Vivian, a highly talented athlete and glowing alumnae of the athletics-rich Sing’ore Girls High School in Keiyo North, punches her one-finger salute into the air in celebration. She comes from Kaptarakwa in Keiyo South. She won London Marathon in 2018.
Julius Yego (Javelin gold)
He has an identical scream as his trademark after a perfect throw.
Yego, the newly crowned world champion, uses the scream as his traditional cool down dose.
The ‘Youtube’ athlete as he is known and who hails from Cheptonon village in Nandi County, started off with stick-throwing while herding livestock in the tea-rich farmlands of Nandi Hills. He won the 2016 Olympic 800m silver medal.
David Rudisha (800m gold)
David Rudisha’s brilliance in 800m race clearly shows a steady evolution in Kenyan athletics in the past five decades.
Rudisha was the first Kenyan to win the prestigious IAAF World Athlete of the Year award in 2010 and has won a record three consecutive Track and Field Athlete of the Year wards as he tied with Carl Lewis.
Rudisha has the world 800m record (1:40.91); Olympic champion and world champion titles as well as former Africa and world junior crowns.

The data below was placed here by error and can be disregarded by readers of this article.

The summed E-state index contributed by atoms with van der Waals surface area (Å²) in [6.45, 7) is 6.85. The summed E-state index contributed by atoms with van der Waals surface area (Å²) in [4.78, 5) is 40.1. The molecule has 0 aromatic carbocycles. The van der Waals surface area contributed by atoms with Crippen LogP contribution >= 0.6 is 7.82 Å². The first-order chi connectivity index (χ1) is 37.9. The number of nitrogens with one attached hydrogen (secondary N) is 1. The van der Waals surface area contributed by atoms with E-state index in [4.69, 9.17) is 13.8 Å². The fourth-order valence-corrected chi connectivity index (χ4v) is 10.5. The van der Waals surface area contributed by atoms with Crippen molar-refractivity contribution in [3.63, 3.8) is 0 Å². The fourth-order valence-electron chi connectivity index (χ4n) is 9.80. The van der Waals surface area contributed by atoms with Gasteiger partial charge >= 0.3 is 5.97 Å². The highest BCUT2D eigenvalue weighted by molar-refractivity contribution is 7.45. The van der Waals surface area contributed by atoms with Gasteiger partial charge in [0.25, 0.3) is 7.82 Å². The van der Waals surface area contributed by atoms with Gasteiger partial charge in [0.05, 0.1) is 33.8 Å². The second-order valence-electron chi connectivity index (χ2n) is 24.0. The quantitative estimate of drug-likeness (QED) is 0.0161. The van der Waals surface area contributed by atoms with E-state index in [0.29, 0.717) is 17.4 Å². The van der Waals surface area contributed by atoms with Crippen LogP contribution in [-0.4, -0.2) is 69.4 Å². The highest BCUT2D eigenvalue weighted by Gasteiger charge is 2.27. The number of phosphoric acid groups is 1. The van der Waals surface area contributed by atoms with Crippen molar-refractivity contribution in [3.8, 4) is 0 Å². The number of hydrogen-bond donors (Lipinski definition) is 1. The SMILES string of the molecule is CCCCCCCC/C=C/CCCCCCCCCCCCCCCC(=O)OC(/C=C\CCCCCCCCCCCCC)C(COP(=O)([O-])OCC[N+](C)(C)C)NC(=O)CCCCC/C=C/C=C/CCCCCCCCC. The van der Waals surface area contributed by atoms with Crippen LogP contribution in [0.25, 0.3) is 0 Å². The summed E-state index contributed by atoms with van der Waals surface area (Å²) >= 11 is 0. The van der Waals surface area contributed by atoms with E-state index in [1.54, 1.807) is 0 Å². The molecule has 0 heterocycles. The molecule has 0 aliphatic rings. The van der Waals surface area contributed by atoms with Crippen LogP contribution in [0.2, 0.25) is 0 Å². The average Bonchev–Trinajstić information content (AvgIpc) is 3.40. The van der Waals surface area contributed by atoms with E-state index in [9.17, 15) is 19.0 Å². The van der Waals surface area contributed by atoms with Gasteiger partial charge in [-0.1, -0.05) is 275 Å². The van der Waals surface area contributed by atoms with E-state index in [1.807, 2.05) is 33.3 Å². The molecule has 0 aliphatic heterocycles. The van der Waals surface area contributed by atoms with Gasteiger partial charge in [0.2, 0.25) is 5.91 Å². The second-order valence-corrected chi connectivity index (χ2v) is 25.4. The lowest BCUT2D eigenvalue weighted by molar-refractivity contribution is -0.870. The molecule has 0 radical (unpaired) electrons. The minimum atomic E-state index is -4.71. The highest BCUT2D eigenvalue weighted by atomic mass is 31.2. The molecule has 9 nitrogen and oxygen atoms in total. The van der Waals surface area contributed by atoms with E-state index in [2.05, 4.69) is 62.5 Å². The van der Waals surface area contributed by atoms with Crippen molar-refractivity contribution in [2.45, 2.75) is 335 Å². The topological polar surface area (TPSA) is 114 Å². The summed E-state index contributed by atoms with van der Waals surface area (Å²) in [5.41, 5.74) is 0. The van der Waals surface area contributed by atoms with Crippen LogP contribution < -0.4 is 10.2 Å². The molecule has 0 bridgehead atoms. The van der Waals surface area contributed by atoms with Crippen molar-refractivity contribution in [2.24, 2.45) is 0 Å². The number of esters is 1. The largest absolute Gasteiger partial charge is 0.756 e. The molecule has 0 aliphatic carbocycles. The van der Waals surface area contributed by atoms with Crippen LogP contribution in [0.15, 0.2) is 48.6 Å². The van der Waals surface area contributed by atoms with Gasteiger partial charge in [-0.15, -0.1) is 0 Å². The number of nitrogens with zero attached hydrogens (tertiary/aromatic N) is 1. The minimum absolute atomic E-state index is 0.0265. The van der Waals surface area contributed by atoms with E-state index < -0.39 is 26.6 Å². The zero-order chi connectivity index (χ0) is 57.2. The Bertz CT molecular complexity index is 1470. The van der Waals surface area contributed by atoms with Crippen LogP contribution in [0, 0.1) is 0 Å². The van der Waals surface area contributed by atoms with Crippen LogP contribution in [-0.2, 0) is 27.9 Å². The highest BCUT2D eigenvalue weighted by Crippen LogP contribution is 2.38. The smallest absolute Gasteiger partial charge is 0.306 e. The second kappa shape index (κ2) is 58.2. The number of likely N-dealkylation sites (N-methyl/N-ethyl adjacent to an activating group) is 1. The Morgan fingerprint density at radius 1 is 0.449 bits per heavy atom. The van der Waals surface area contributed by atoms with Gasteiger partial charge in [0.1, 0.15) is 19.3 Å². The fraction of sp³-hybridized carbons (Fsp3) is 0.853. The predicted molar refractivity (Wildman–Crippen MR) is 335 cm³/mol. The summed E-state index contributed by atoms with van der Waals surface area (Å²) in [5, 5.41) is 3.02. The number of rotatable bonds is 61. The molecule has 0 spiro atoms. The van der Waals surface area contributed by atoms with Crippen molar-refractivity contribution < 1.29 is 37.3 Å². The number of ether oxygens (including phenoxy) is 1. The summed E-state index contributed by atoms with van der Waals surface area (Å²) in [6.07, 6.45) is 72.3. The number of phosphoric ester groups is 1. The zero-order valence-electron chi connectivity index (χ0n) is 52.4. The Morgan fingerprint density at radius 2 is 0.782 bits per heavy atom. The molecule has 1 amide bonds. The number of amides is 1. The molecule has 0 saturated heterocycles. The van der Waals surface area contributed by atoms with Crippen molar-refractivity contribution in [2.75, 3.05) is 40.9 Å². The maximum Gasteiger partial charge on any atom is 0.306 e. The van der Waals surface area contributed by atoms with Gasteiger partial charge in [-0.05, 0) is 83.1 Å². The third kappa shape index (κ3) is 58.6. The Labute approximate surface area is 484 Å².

Rudisha was the first person to run under 1:41.00 for the event, and he holds the three fastest, six of the eight fastest, and half of the 20 fastest times ever run in this event.
His father, the late Daniel Rudisha, was a former athlete who won silver medal at the 1968 Olympic Games in Mexico City in the 4x400m relay team, while his mother Naomi Rudisha is a former 4x400m hurdler.
Born in Kilgoris, Rudisha attended Kimuron St Francis Kimuron Secondary School in Keiyo North, where he studied alongside former world cross-country silver medalist Lucas Rotich. King David, as he is known, always punches into the air like a king to celebrate his victory. He won the 2016 Olympic 800m title.